About FICO® Scores

What is a credit score?

A credit score is a number that summarizes your credit risk. The score is based on a snapshot of your credit file(s) at one of the three major consumer reporting agencies (CRAs)—Equifax, Experian and TransUnion—at a particular point in time, and helps lenders evaluate your credit risk. Your credit score influences the credit that’s available to you and the terms, such as interest rate, that lenders offer you.

What are FICO® Scores?

FICO® Scores are used by 90% of top lenders. Lenders can request FICO® Scores from all three major consumer reporting agencies (CRAs). Lenders use FICO® Scores to help them make billions of credit decisions every year. FICO develops FICO® Scores based solely on information in consumer credit files maintained at the CRAs. Understanding your FICO® Scores can help you better understand your credit risk. A good FICO® Score means better financial options for you.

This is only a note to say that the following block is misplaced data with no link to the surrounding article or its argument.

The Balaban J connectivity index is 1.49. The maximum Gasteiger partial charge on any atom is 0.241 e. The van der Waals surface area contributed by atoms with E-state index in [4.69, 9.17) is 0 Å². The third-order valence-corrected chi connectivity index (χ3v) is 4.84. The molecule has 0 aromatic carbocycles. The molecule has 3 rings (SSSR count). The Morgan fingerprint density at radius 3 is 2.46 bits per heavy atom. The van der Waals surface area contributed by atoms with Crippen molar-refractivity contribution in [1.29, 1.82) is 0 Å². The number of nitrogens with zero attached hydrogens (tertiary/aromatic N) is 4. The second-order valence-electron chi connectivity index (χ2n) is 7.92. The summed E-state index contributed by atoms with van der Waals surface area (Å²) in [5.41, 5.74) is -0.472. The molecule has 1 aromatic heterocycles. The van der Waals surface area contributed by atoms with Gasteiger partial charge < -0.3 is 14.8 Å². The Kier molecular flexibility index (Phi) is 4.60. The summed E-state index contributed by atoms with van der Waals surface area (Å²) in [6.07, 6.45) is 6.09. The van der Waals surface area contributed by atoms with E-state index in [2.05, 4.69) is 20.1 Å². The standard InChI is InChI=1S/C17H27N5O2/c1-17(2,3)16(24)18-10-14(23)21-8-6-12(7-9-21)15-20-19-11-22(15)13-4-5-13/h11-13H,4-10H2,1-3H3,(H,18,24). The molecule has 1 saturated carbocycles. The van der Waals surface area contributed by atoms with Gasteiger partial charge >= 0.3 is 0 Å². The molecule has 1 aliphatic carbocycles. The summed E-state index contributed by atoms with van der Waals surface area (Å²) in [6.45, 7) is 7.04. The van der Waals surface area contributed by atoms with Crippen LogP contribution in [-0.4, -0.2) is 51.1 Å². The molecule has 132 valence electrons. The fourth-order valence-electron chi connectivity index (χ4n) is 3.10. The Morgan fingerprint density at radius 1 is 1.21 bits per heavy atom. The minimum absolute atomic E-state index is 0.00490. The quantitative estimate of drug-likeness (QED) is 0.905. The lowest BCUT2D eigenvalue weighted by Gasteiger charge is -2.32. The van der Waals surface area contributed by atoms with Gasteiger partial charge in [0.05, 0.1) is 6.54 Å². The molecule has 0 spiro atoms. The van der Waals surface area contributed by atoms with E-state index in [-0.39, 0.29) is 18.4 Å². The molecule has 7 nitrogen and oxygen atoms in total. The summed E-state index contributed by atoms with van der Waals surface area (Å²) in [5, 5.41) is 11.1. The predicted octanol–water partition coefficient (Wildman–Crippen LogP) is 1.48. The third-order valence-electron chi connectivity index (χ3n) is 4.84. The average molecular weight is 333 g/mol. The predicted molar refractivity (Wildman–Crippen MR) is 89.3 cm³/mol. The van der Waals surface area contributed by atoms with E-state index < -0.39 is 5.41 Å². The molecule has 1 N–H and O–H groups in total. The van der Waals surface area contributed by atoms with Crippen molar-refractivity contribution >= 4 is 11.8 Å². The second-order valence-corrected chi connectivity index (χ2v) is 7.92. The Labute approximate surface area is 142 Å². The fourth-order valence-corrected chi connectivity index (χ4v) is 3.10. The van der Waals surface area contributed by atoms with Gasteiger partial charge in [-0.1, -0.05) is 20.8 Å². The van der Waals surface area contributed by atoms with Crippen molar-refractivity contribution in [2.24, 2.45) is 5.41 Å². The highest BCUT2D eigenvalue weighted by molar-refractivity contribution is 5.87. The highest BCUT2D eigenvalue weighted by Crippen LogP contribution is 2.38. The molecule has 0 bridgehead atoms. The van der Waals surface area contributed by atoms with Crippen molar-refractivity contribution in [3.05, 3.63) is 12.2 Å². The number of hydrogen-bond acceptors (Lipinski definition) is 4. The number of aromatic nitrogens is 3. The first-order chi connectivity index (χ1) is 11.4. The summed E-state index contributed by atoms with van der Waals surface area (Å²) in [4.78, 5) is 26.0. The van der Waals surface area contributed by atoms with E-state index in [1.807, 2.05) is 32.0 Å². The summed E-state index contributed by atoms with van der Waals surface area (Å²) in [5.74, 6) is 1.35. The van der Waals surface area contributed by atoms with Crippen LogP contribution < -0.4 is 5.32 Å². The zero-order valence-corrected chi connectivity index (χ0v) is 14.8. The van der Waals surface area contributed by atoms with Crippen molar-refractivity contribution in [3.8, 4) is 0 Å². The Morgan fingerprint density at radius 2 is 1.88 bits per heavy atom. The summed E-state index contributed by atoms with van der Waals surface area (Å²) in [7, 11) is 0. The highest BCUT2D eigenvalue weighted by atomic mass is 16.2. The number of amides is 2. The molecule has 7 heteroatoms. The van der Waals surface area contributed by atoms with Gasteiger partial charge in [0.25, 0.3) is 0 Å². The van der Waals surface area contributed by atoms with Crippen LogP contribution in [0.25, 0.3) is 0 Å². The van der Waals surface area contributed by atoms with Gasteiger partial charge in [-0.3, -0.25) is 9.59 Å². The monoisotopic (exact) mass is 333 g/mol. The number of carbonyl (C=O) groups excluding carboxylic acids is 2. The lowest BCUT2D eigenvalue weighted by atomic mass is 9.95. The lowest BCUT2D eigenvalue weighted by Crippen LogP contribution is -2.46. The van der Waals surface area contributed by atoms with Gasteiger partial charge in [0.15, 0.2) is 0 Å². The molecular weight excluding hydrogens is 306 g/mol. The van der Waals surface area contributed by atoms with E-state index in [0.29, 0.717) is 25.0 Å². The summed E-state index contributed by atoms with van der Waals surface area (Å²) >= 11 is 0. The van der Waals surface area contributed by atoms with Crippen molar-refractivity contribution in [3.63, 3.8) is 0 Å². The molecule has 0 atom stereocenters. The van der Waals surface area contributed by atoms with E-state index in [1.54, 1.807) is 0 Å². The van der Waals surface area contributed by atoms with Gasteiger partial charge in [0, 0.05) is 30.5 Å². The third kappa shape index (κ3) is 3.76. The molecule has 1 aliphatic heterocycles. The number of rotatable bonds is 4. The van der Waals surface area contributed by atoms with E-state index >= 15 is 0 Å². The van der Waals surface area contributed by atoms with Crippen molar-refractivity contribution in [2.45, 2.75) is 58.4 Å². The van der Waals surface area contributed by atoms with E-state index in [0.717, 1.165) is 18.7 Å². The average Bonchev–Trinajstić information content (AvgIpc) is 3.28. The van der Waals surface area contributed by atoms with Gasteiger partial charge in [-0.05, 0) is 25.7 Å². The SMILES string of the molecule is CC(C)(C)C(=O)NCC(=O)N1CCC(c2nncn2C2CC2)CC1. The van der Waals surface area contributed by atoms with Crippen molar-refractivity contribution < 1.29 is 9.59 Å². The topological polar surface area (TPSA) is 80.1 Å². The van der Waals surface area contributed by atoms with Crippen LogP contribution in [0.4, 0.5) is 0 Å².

What is a good FICO® Score?

The score above which a lender would accept a new application for credit, but below which the credit application would be denied, is known as the “score cutoff”. Since the score cutoff varies by lender, it’s hard to say what a good FICO® Score is outside the context of a particular lending decision. For example, one auto lender may offer lower interest rates to people with FICO® Scores above, say, 680; another lender may use 720, and so on. Your lender may be able to give you guidance on their criteria for a given credit product.